And stronger if everything is muscles. Muscles makes you heavier, but the
right muscles also make you so much stronger that it will boost your
performance. Remember Salt Lake Olympic games and a certain skier who was
skiing for Spain?

Having you been weighting in every day and using the same scale that
you used when you were tipping the scales at 93? Are you over
hydrated?

Gene, a question; more than carrying the additional weight up the
hill, isn't the issue oxygenating the additional muscle mass that
larger athlete has to deal with in the hills? I remember seeing a
chart somewhere that really broke it down. It seems that it is a
mathematical certainty that the smaller athlete will prevail in the
hills. Have you heard this thesis?


No. A small person without muscles will not be able to ski up a hill. He
need to gain some weight and muscles to be able to. How much is a discussion
item. What is the ideal muscle mass and how is it achieved? Big muscles also
makes it easier to ski uphill, and you do not need so much oxygen, i think.

--
Terje Henriksen
Kirkenes



  #27  
Old February 20th 06, 04:32 PM
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Gene Goldenfeld wrote:
There was a recent study that shows that readers mistake the tone of
50% of emails. To wit, Joseph, I think you better read again: the word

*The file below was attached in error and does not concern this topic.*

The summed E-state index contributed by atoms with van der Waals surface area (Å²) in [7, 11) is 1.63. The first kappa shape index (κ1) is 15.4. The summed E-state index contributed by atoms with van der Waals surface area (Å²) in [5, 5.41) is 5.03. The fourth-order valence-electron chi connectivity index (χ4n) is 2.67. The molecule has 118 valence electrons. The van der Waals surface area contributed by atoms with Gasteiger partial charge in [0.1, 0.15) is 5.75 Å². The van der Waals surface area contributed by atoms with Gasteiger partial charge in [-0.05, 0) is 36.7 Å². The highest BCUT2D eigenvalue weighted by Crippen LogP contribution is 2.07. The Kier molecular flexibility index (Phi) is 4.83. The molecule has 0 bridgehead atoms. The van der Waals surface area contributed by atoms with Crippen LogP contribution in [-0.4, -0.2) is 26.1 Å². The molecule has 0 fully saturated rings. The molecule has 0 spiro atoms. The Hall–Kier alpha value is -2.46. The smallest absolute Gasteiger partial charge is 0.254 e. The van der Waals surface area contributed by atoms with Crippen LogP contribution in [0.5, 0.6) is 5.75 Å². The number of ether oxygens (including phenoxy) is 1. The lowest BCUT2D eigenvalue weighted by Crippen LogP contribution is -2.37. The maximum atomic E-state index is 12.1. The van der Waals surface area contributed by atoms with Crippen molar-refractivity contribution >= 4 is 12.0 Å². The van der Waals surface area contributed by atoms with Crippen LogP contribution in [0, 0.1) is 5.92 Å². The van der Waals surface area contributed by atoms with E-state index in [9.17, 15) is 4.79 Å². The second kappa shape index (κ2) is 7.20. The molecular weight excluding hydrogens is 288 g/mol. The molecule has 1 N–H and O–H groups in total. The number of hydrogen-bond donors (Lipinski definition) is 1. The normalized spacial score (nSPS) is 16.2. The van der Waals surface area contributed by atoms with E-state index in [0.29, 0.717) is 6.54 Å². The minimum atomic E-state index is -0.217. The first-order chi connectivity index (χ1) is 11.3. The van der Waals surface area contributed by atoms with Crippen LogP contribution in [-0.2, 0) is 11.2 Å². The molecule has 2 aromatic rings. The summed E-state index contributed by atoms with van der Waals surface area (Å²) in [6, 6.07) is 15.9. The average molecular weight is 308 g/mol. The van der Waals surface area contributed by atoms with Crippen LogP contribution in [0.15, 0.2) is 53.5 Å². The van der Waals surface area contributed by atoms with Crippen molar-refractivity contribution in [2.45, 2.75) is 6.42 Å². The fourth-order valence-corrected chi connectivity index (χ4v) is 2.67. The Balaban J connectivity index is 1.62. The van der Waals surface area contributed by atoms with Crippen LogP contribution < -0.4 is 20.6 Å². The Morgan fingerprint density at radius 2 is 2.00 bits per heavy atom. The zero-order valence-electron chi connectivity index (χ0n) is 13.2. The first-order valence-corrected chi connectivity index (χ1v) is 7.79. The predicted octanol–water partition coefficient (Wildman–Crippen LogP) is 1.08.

or idea of irrelevance of LT in x-c skiing, relative or absolute, was
not used by Seiler. His point was that it doesn't set the speed limit
for elite/WC x-c athletes, as it does in other sports. But note that he
is not talking about you or me. His one reference to one existant study
of the latter group notes that lactate levels of untrained competitors
were not measured during the race.


I just got back from my VOmax and lactate profile test. It was 1.5
hours which is longer than most XC races, and certainly longer than the
10k race the untrained folks did in the article. First we did the
latcate profile, then the VO2max. I was wiped out after the last test.
A few minutes after the last test (while I was cooling down) I asked
the tester to run another lactate level test just out of curiosity. It
showed 9.3. I don't know how long after the max effort this was, as it
wasn't part of the formal test. This shows that normal people like us
can have high concentrations of lactic acid, not just elite skiers, and
thus perhaps the observations in the article do apply to us too!

Joseph

  #28  
Old February 20th 06, 05:24 PM
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I think you have very much misunderstood Seilor's article. It would be
pure quackery of him to suggest that untrained athletes won't have high
lactate readings. And he doesn't. The inability to handle lactate
buildup - and thus the need to back off - is a characteristic of lack of
training, just as the ability to handle it is an adaptation of training.
Moreover, this untrained athletes' study measured lactate *after a
race, not during or immediately after a controlled lactate/V02max test
where one is progressively pushed into hyperventilation, typically on a
treadmill at substantial incline and speed. Under the latter
conditions, lactate will go well above 5-7 mmol, which is the whole